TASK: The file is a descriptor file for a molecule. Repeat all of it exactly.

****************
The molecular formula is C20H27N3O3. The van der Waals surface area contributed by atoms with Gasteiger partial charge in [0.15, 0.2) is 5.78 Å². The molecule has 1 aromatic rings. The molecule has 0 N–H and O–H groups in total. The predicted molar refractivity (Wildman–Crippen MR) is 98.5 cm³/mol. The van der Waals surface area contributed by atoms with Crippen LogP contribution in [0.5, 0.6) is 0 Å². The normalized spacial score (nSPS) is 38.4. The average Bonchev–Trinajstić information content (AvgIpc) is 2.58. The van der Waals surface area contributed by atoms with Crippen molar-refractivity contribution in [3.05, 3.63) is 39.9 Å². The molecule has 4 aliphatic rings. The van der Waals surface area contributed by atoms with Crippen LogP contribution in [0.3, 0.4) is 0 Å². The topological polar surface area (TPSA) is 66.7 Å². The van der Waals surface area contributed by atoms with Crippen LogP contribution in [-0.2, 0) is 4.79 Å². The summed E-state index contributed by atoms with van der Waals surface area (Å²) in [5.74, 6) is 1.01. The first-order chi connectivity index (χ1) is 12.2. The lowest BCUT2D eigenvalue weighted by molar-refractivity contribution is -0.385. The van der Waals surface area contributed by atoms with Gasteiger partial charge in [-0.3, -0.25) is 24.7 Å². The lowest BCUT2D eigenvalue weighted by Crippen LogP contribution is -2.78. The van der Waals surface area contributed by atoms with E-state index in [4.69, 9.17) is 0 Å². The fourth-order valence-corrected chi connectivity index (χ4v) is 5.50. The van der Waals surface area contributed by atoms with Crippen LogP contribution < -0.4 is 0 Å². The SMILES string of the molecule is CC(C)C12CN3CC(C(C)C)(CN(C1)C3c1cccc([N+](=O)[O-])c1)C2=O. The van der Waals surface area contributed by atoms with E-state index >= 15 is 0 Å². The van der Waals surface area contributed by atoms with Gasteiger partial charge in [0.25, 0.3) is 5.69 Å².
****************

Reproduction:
The molecular formula is C20H27N3O3. The van der Waals surface area contributed by atoms with Gasteiger partial charge in [0.15, 0.2) is 5.78 Å². The molecule has 1 aromatic rings. The molecule has 0 N–H and O–H groups in total. The predicted molar refractivity (Wildman–Crippen MR) is 98.5 cm³/mol. The van der Waals surface area contributed by atoms with Crippen LogP contribution in [0.5, 0.6) is 0 Å². The normalized spacial score (nSPS) is 38.4. The average Bonchev–Trinajstić information content (AvgIpc) is 2.58. The van der Waals surface area contributed by atoms with Crippen molar-refractivity contribution in [3.05, 3.63) is 39.9 Å². The molecule has 4 aliphatic rings. The van der Waals surface area contributed by atoms with Crippen LogP contribution in [0.3, 0.4) is 0 Å². The topological polar surface area (TPSA) is 66.7 Å². The van der Waals surface area contributed by atoms with Crippen LogP contribution in [-0.2, 0) is 4.79 Å². The summed E-state index contributed by atoms with van der Waals surface area (Å²) in [5.74, 6) is 1.01. The first-order chi connectivity index (χ1) is 12.2. The lowest BCUT2D eigenvalue weighted by molar-refractivity contribution is -0.385. The van der Waals surface area contributed by atoms with Gasteiger partial charge in [-0.3, -0.25) is 24.7 Å². The lowest BCUT2D eigenvalue weighted by Crippen LogP contribution is -2.78. The van der Waals surface area contributed by atoms with E-state index in [4.69, 9.17) is 0 Å². The fourth-order valence-corrected chi connectivity index (χ4v) is 5.50. The van der Waals surface area contributed by atoms with Crippen LogP contribution < -0.4 is 0 Å². The SMILES string of the molecule is CC(C)C12CN3CC(C(C)C)(CN(C1)C3c1cccc([N+](=O)[O-])c1)C2=O. The van der Waals surface area contributed by atoms with E-state index >= 15 is 0 Å². The van der Waals surface area contributed by atoms with Gasteiger partial charge in [0.25, 0.3) is 5.69 Å².